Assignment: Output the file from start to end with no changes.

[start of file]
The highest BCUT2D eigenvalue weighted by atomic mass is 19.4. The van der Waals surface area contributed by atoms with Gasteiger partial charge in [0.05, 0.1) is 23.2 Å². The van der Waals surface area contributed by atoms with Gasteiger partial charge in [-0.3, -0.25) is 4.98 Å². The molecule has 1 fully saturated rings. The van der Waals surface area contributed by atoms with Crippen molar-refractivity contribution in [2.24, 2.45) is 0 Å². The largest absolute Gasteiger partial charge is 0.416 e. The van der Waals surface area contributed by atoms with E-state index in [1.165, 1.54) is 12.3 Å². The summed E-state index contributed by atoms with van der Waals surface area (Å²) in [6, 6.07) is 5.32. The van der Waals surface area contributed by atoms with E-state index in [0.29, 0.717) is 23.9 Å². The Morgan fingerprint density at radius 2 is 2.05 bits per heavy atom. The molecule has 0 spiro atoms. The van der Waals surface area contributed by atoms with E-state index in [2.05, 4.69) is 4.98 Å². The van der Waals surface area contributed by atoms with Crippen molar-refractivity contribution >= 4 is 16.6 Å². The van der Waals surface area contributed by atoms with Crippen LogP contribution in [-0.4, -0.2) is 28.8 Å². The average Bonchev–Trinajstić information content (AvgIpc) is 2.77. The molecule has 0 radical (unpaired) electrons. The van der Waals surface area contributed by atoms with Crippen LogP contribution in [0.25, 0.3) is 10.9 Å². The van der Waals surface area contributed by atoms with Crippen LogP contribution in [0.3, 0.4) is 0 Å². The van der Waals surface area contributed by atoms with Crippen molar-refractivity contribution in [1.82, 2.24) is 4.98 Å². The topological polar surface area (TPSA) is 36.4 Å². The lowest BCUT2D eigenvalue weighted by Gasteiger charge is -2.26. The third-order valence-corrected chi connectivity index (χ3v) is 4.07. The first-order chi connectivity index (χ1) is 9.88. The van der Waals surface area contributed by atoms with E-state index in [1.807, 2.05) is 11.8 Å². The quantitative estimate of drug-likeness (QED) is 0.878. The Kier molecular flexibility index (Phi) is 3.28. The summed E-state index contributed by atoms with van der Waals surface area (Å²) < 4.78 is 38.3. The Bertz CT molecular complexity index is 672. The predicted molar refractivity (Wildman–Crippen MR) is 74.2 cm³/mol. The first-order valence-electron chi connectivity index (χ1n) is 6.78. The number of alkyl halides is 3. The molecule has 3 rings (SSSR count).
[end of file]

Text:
The highest BCUT2D eigenvalue weighted by atomic mass is 19.4. The van der Waals surface area contributed by atoms with Gasteiger partial charge in [0.05, 0.1) is 23.2 Å². The van der Waals surface area contributed by atoms with Gasteiger partial charge in [-0.3, -0.25) is 4.98 Å². The molecule has 1 fully saturated rings. The van der Waals surface area contributed by atoms with Crippen molar-refractivity contribution in [2.24, 2.45) is 0 Å². The largest absolute Gasteiger partial charge is 0.416 e. The van der Waals surface area contributed by atoms with E-state index in [1.165, 1.54) is 12.3 Å². The summed E-state index contributed by atoms with van der Waals surface area (Å²) in [6, 6.07) is 5.32. The van der Waals surface area contributed by atoms with E-state index in [0.29, 0.717) is 23.9 Å². The Morgan fingerprint density at radius 2 is 2.05 bits per heavy atom. The molecule has 0 spiro atoms. The van der Waals surface area contributed by atoms with E-state index in [2.05, 4.69) is 4.98 Å². The van der Waals surface area contributed by atoms with Crippen molar-refractivity contribution >= 4 is 16.6 Å². The van der Waals surface area contributed by atoms with Crippen LogP contribution in [-0.4, -0.2) is 28.8 Å². The average Bonchev–Trinajstić information content (AvgIpc) is 2.77. The molecule has 0 radical (unpaired) electrons. The van der Waals surface area contributed by atoms with Crippen LogP contribution in [0.25, 0.3) is 10.9 Å². The van der Waals surface area contributed by atoms with Crippen LogP contribution in [0.3, 0.4) is 0 Å². The van der Waals surface area contributed by atoms with Crippen molar-refractivity contribution in [1.82, 2.24) is 4.98 Å². The topological polar surface area (TPSA) is 36.4 Å². The lowest BCUT2D eigenvalue weighted by Gasteiger charge is -2.26. The third-order valence-corrected chi connectivity index (χ3v) is 4.07. The first-order chi connectivity index (χ1) is 9.88. The van der Waals surface area contributed by atoms with E-state index in [1.807, 2.05) is 11.8 Å². The quantitative estimate of drug-likeness (QED) is 0.878. The Kier molecular flexibility index (Phi) is 3.28. The summed E-state index contributed by atoms with van der Waals surface area (Å²) < 4.78 is 38.3. The Bertz CT molecular complexity index is 672. The predicted molar refractivity (Wildman–Crippen MR) is 74.2 cm³/mol. The first-order valence-electron chi connectivity index (χ1n) is 6.78. The number of alkyl halides is 3. The molecule has 3 rings (SSSR count).